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Theater Wed Oct 29 2014

Aston Rep's The Lieutenant of Inishmore: Four Dead Fellas, Two Dead Cats...

GB-LieutenantofInishmore.jpg
Photo by Emily Schwartz.

"Four dead fellas, two dead cats ... me hairstyle ruined! Did I miss anything?"
That's the culmination of Martin McDonagh's grisly black comedy, The Lieutenant of Inishmore, now being crisply staged by Aston Rep at the Raven Theatre.

The trauma begins when pony-tailed Davey (Matthew Harris) finds a dead black cat in the road. The cat, Wee Thomas, is the beloved pet of Padraic (John Wehrman), a soldier with the Irish National Liberation Army (INLA) in Northern Ireland. (He's known as Mad Padraic because he's so volatile the IRA wouldn't take him. That's why he fights with the more radical INLA.) Davey and Padraic's father, Donny (Scott Olson) consult about how to tell Padraic that his cat is poorly and "just a tadeen off his feed," so that Padraic won't rush home, find Wee Thomas with his brains squeezed out, and avenge his death. Donny instructs Davey to find another black cat to replace Wee Thomas.

The 90-minute production, set on the island of Inishmore in Galway, plays out in nine scenes. The time is 1993, when the Irish peace process was in very early stages. (The Good Friday Agreement, which ended the almost 30 years of civil war known as the Troubles, was not finalized until 1998.)

We meet Padraic in scene two. He has James (Scott Wolf) strung upside down by his heels. Padraic has just finished slicing off James' toenails and is contemplating performing the same surgery on James' nipples. James' crime is selling marijuana to high school students "at fair rates" but Padraic objects. (Wolf does a good job of managing dialogue while upside down, including pointing out that Paul McCartney says marijuana "should be outright legalized. He says it's less bad than booze and it cures epileptics!")

The torture is interrupted by a phone call from Donny. The two exchange pleasantries, like, "How is it all on Inishmore, Dad?" Padraic reports that "I haven't been up to much lately. I put bombs in a couple of chip shops, but they didn't go off.... The fella who makes our bombs, he's fecking useless.... One thing about the IRA anyways, as much as I hate the bastards, they know how to make a decent bomb." After hearing about Wee Thomas' illness, Padraic says, "I'll be home the first fecking boat in the fecking morning."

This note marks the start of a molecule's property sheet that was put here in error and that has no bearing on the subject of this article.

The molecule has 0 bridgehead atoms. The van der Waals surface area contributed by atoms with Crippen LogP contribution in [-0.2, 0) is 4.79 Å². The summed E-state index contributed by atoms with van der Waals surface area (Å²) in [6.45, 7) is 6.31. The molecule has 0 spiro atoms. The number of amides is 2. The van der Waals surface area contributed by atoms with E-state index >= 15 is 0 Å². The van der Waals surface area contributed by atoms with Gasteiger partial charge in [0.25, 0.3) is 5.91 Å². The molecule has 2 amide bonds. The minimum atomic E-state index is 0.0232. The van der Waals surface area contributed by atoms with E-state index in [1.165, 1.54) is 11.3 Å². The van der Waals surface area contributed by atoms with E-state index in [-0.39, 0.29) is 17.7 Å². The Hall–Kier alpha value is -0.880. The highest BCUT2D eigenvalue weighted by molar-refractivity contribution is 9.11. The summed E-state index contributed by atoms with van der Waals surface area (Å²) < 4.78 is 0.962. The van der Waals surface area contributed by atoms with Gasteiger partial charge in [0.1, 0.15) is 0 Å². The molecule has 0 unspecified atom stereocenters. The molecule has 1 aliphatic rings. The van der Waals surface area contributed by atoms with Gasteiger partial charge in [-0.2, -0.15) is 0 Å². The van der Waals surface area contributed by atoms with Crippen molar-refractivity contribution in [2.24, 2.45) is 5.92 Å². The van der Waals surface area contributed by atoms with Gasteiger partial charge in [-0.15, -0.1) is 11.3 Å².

The next day, Mairead (Nora Lise Ulrey), Davey's 16-year-old radical sister, attacks Davey and his bicycle. She's sympathetic to the INLA, loves Padraic, wears army trousers and carries an air rifle, which she uses with energy on Davey and his bike. Their conversation turns to cats, including her own cat, Sir Roger. Meanwhile, Davey can find only a ginger cat and he and Donny cover the cat with black shoe polish.

Padraic arrives to find the shoe-polished ginger cat. He threatens to kill both Davey and Donny and hacks off Davey's ponytail with a bowie knife.

Four Northern Irish opponents of Padraic's splinter group arrive in Inishmore to carry out Padraic's demise. Their leader, Christy (Robert Tobin), wears a black eye patch because Padraic shot his eye out. Murder and body butchery ensue, with Mairead a leader in the killings.

"It's incidents like this does put tourists off Ireland," Donny observes.

As Donny and Davey hack apart the bloody bodies, a black cat scrambles through a hole high in the wall. It's Wee Thomas (played by Widget), home from his gallivanting and hungry for some Frosties.

Director Derek Bertelsen does an excellent job moving us through these nine scenes and choreographing the blood, dead cats and human body parts. The Celtic punk rock music arranged by sound designer Ray Kasper creates just the right atmosphere. Kendra Kargenian has done a good job with dialect coaching, although I confess, I may not be able to judge the difference between Galway and Northern Irish accents.

A suggestion for Aston Rep as a way to enhance audience enjoyment of this fine production. It would be helpful to include in the playbill (or lobby display) an overview of Irish history of this period to make the background and character relationships more interesting. The playbill certainly should include a note about the time and place setting on the cast page. Too often, theater companies neglect this helpful detail.

Martin McDonagh is one of the much-praised contemporary Irish playwrights. I admire the note of mad black comedy in all his works, such as Pillowman, Beauty Queen of Leenane and Lonesome West (an Irish take on Sam Shepard's True West) on stage and In Bruges and Seven Psychopaths on screen.

You can see The Lieutenant of Inishmore by Aston Rep at the Raven Theatre, 6157 N. Clark St. Tickets are a bargain at $20 with some discounts available. Performances are Thursday, Friday and Saturday at 8pm and Sunday at 3:30pm through Nov. 23. Buy tickets online or by calling 773-828-9129.

 
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By Nancy Bishop

Architecture critic Paul Goldberger talks about Frank Gehry's life and work in a new book.
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Best Feature Films & Documentaries of 2015

By Steve Prokopy

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